Even When We’re Sleeping
“There’s no such thing as a bad, short sermon,” I’ve heard it said over the years. In the 20th chapter of Acts, we hear of St. Paul preaching so long that a young man named Eutychus falls asleep and topples out of a third story window. The crowd fears Eutychus is dead but he is revived and Paul returns to his preaching. The first time someone fell asleep during one of my sermons, I had been ordained only several months. As the man came out of church, I teased him: “Hey, I don’t appreciate your sleeping during my sermon.” The man looked at me and said, “You haven’t been doing this very long, have you?”
A lighter opening paragraph to ease into the message that God’s grace and healing powers are so significant that they have an effect on us even when we’re sleeping. Sometimes we’re so concerned with what we need to do to bring about goodness or healing or reconciliation that we forget all those things are gifts from God. Most gifts come to us more despite us than because of us. Some tremendous gifts come even while we sleep.
When Mary Ward and I were first married, we took seriously the adage, “Never fall asleep angry with each other.” To accomplish that, many of our arguments went far into the night. We wanted to solve things so that we could move on. But, after a certain point of exhaustion, we found that nothing good could happen. One night, very reluctantly but so tired we had no other real choice, we agreed to go to sleep and take up the matter the next morning. As you might surmise, when we woke up the next morning, we felt so much better that we worked through our difference of opinion very quickly. Something got healed between us while we slept. Some of it was the new perspective we both had when we weren’t exhausted. But maybe just going to sleep and getting out the way allowed God to heal whatever was amiss between us.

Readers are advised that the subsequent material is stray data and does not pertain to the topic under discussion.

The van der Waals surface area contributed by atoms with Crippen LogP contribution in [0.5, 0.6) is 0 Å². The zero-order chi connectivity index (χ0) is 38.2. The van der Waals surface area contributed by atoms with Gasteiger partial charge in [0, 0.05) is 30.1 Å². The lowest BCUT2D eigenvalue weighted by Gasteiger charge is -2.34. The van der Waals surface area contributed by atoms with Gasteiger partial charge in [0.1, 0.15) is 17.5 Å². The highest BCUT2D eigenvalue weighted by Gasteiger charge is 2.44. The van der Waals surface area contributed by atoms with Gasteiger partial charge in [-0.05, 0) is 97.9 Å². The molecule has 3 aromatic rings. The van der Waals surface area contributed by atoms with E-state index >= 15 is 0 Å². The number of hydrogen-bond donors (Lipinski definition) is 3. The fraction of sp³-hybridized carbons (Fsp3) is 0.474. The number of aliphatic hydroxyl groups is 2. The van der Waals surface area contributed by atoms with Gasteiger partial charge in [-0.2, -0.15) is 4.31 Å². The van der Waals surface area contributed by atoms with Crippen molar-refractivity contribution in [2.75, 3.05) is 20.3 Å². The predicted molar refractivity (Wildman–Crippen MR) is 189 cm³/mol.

If you’re married and feeling a little distant from your spouse, try this. Instead of sleeping at opposite ends of your king sized bed, get a little closer and make some physical contact while you sleep. Snuggle if you like. If it’s really hot, just a lighter touch will do. I think you’ll be amazed at what consistent contact will bring about in your relationship, even though you’ll be asleep most of the time. Two people can be brought closer just by sleeping close to each other.
A tremendous source of wisdom and healing are the dreams we have at night. Remembering dreams takes some practice but the rewards are great. As you work at remembering your dreams, you’ll notice that things are being worked out inside your brain while you sleep. Even if you never remember any dreams, research shows that our brains are hard at work in our sleep. The restorative powers of the universe are not dependent on my conscious awareness. But, if you’ll remember your dreams, write them down, and trust them to teach you, you’ll find even more tremendous breakthroughs in understanding.
God has created us with the need for rest and sleep. It’s not like we’re dead while we are resting. Actually it seems that we are being made more alive during our sleep. If you’re thinking that everything is all up to you, that you have to pull yourself up and make yourself into anything you are to become, consider that more is probably being accomplished in your life while you sleep than when you are awake. God’s grace and love and healing, perhaps taking advantage of times when our defenses are down, are working to make us new creatures.
There are many things we are called to do and much work we are urged to take on. But it is important to remember that God is doing all the heavy lifting. Even the things we accomplish with hard work are gifts from God. Maybe the most important work we ever do is to get out of God’s way. When we are sleeping, God is still hard at work to bring us closer to salvation.
Robert C. Wisnewski, Jr.